Exuma Iguana Awareness

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Northern Bahamian Rock Iguanas (Cyclura cychlura) endemic to the Exuma Islands of the Bahamas are an increasingly popular tourist attraction, enticing speed-boat based tour groups from nearby towns and cities to feed these accepting recipients. Leaf Cay in the Allen’s Cays, the most heavily visited island, now receives 100 or more visitors in a day and the iguanas have become accustomed to being fed. This has led to changes in their diet, behavior and physiology.

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Please help with the conservation of this species by learning more about these endangered lizards, and behaving responsibly when visiting them.

Exuma Iguana Visiting Etiquette

The jury is still out on official recommendations about visiting and feeding Rock Iguanas in the Exumas, but here are my personal recommendations based on current circumstances and what we know as of the moment:

  • Limit feeding activities to beaches where commercial operators are already visiting (Leaf Cay in the Allen’s Cays, for example)
  • Feed low-water content fruits and vegetables (ex. lettuce, broccoli, dates)
  • Try not to place food offerings in the sand – place items on the end of a stick or on rocks
  • Do NOT bring any pets, even well-behaved ones, onto iguana-inhabited islands
  • Be aware that iguanas interpret red as fruit and are likely to try biting brightly colored toenails

Background on the Iguanas

The Exuma Islands of the Bahamas are home to two endemic subspecies of Northern Bahamian Rock Iguanas (Cyclura cychlura), members of one of the most charismatic and endangered lizard genera on the planet. The Allen Cay Rock Iguana (C. c. inornata) is native only to Leaf and Southwest Allen’s Cays in the Allen’s Cays grouping, just northwest of Highbourne Cay, and is IUCN (International Union for Conservation of Nature and Natural Resources) listed as endangered. The Exuma Island Rock Iguana (C. c. figginsi) is native to eight islands distributed between Staniel and Great Exuma Cays and is IUCN listed as critically endangered. Externally the two subspecies look virtually identical, as do males and females, though adult males attain a slightly larger maximum body size.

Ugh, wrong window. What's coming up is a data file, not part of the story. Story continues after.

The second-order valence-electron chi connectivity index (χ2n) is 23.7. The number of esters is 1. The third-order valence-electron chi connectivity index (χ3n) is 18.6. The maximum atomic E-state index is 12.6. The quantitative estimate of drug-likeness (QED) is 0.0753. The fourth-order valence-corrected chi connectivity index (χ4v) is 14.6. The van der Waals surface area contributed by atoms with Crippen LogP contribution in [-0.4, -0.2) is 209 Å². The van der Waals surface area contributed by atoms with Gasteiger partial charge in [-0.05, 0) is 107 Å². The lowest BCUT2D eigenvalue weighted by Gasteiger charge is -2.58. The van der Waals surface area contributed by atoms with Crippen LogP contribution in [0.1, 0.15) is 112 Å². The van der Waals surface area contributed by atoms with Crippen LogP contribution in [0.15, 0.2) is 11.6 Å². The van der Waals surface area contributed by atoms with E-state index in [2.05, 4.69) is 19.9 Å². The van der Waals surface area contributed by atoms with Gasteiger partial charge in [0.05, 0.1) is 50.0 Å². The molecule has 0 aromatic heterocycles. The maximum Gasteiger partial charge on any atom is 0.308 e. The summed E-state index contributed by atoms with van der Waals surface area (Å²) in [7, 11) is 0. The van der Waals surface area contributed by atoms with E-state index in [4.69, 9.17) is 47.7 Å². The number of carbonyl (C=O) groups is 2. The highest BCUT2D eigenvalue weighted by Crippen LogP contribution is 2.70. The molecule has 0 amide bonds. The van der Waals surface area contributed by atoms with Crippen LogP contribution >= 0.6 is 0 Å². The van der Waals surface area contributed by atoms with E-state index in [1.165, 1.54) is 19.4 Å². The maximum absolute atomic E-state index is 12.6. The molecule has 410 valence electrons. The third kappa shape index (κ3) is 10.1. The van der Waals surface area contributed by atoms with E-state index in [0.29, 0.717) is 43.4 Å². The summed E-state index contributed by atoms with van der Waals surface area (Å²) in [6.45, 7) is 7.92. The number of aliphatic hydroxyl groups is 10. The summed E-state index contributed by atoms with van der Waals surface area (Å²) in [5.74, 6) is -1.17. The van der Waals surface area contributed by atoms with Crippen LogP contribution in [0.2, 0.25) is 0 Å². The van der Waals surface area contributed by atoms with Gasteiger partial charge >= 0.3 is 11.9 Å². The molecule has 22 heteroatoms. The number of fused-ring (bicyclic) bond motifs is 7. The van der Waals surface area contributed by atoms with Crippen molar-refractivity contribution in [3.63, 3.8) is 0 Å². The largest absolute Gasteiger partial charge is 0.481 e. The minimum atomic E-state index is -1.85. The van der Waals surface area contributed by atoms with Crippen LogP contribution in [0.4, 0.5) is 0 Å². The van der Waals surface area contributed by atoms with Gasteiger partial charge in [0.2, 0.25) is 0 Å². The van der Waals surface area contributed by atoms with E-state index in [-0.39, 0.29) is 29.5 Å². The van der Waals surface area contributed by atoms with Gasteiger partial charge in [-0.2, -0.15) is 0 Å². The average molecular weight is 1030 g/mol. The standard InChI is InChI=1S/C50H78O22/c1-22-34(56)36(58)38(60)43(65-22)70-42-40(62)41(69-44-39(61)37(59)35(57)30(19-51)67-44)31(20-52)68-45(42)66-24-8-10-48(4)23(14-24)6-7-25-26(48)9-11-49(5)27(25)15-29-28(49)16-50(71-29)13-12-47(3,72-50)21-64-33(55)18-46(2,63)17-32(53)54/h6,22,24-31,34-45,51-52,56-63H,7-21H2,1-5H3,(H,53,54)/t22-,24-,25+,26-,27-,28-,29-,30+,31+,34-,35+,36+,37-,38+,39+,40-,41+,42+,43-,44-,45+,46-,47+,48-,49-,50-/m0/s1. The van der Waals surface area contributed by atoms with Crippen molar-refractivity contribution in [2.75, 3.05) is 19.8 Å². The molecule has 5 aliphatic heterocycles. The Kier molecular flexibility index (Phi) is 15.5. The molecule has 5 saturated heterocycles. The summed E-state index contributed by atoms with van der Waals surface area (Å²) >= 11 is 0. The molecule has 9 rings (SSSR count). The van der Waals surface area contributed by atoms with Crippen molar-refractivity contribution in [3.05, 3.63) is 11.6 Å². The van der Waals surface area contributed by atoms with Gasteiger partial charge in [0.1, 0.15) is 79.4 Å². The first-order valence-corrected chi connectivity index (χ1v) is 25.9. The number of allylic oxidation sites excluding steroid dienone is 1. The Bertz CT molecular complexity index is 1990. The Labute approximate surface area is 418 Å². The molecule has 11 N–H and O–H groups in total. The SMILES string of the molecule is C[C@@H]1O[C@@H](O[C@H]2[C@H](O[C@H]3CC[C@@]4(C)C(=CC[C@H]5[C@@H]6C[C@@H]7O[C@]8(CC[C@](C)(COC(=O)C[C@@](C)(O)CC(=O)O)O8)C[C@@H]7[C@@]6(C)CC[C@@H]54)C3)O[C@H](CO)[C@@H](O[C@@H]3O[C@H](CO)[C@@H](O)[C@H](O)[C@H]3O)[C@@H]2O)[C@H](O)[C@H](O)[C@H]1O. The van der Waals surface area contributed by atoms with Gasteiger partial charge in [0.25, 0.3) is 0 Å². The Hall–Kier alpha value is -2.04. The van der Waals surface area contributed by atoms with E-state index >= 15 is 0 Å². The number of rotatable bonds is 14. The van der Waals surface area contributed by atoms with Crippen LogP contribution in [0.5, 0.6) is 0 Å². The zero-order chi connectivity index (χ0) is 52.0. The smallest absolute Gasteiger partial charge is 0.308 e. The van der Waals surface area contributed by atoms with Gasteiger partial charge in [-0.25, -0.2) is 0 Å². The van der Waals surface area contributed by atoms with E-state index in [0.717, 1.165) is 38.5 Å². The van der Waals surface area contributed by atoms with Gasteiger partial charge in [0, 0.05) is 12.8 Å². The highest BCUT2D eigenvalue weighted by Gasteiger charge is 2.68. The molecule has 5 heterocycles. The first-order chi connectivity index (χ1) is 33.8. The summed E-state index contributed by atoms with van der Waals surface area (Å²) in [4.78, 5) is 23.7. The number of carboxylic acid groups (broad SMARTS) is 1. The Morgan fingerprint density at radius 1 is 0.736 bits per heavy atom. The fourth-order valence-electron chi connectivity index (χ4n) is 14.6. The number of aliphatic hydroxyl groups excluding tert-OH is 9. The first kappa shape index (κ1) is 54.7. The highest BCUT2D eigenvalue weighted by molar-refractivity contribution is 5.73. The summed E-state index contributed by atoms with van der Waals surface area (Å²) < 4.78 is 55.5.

These lizards are the largest, natural land vertebrate in the Bahamas and are primarily vegetarian. Smaller-sized iguanas may frequently be seen foraging in trees, but larger adults spend most of their time on the ground. And unlike the more commonly known Green Iguana (Iguana iguana), who is highly arboreal and willfully spends time in the water, these iguanas swim only short distances when forced to. They can live 40 or more years and at least the females don’t reach sexual maturity until 12 years of age.

In the early to mid-1900’s these iguanas were particularly threatened by poaching, and for a time the Allen’s Cays subspecies was considered extinct. The passing of the Wild Animals Protection Act by the Bahamian government in the late 1960’s helped alleviate hunting pressures, as did increased visits from tourists, and the populations have rebounded since. With their recovered numbers, these iguanas are an increasingly popular tourist attraction with iguanas on some islands being visited and fed nearly every day of the year. It is unclear what the long-term impact of this food supplementation is, but demographic, behavioral, dietary and physiological differences between fed and non-fed populations have already been noted. It is important that we understand the implications of these changes in order to manage for the long-term survival of these unique iguanas.

If you would like to learn more, several relevant publications can be downloaded from my Articles page and below are some additional web resources.

Bahamas National Trust Bahamian Rock Iguana information

Dr. John Iverson’s research page

IUCN Red List information

IUCN-Iguana Specialist Group

International Iguana Foundation